If you experience problems downloading a file, check if you have the proper application to view it first. In case of further problems read the IDEAS help page. Note that these files are not on the IDEAS site. Please be patient as the files may be large.
File URL: http://ec.europa.eu/economy_finance/publications/publication11215_en.pdf
Download Restriction: no

Bibliographic Info

Paper provided by Directorate General Economic and Monetary Affairs (DG ECFIN), European Commission in its series European Economy - Economic Papers with number 127.

as in new window
Length: 83 pages
Date of creation: Feb 1998
Date of revision:
Handle: RePEc:euf:ecopap:0127

Contact details of provider:
Postal: Coomunivcations Unit, B-1049 Bruxelles / Brussels
Fax: +32 2 298.08.23
Email:
Web page: http://ec.europa.eu/economy_finance/index_en.htm
More information through EDIRC

Related research

Keywords: bretton woods; exchange rates; trade;

References

No references listed on IDEAS
You can help add them by filling out this form.

Citations

Citations are extracted by the CitEc Project, subscribe to its RSS feed for this item.
as in new window

Cited by:
  1. Khalid Sekkat, 2001. "On the Aggregate Impact of Exchange Rate Variability on EU Trade," German Economic Review, Verein für Socialpolitik, vol. 2(1), pages 57-78, 02.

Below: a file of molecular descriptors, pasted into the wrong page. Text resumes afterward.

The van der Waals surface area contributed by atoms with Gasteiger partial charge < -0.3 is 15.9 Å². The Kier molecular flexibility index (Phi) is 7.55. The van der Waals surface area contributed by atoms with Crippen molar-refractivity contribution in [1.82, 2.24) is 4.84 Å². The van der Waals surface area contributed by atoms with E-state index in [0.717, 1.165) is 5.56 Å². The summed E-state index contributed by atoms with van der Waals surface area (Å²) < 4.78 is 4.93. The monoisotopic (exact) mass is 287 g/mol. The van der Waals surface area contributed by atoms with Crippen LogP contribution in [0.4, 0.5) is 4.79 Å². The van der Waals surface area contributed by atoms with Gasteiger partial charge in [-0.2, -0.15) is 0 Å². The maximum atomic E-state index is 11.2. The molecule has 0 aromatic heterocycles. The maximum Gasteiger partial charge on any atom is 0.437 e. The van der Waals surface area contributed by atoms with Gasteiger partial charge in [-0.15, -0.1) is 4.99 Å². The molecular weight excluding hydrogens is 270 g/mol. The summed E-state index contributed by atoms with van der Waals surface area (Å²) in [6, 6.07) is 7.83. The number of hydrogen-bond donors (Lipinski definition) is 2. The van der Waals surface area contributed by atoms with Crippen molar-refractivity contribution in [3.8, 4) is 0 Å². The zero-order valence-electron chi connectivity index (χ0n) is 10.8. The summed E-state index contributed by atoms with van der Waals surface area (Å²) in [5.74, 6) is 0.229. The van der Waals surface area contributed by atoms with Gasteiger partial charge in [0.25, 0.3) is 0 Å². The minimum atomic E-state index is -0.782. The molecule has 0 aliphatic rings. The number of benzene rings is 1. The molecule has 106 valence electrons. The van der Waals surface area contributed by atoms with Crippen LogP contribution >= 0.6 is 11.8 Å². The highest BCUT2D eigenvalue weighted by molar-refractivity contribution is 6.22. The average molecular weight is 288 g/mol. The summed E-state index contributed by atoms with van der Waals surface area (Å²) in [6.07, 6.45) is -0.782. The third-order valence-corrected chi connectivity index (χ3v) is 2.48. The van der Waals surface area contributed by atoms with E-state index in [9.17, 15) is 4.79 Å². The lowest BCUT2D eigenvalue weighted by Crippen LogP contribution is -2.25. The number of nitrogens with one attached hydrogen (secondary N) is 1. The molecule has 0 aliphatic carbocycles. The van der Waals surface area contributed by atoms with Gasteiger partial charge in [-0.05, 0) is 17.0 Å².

2. Eduard Hochreiter & Klaus Schmidt-Hebbel & Georg Winckler, 2002. "Monetary Union: European Lessons, Latin American Prospects," Working Papers Central Bank of Chile 167, Central Bank of Chile.
  3. Silvana Tenreyro, 2003. "On the trade impact of nominal exchange rate volatility," Working Papers 03-2, Federal Reserve Bank of Boston.
  4. Ramos, Raul & Clar, Miquel & Suriñach, Jordi, 2000. "Trade And Exchange Rate Variability: New Evidence From Eu Countries," ERSA conference papers ersa00p103, European Regional Science Association.
  5. Honohan, Patrick & Lane, Philip R, 1999. "Pegging to the Dollar and the Euro," International Finance, Wiley Blackwell, vol. 2(3), pages 379-410, November.
  6. Lionel Fontagné & Michael Freudenberg, 1999. "Endogenous Symmetry of Shocks in a Monetary Union," Open Economies Review, Springer, vol. 10(3), pages 263-287, July.
  7. Michel Fouquin & Nanno Mulder & Laurence Nayman & Khalid Sekkat & Joffrey Malek Mansour, 2001. "Sector Sensitivity to Exchange Rate Fluctuations," Working Papers 2001-11, CEPII research center.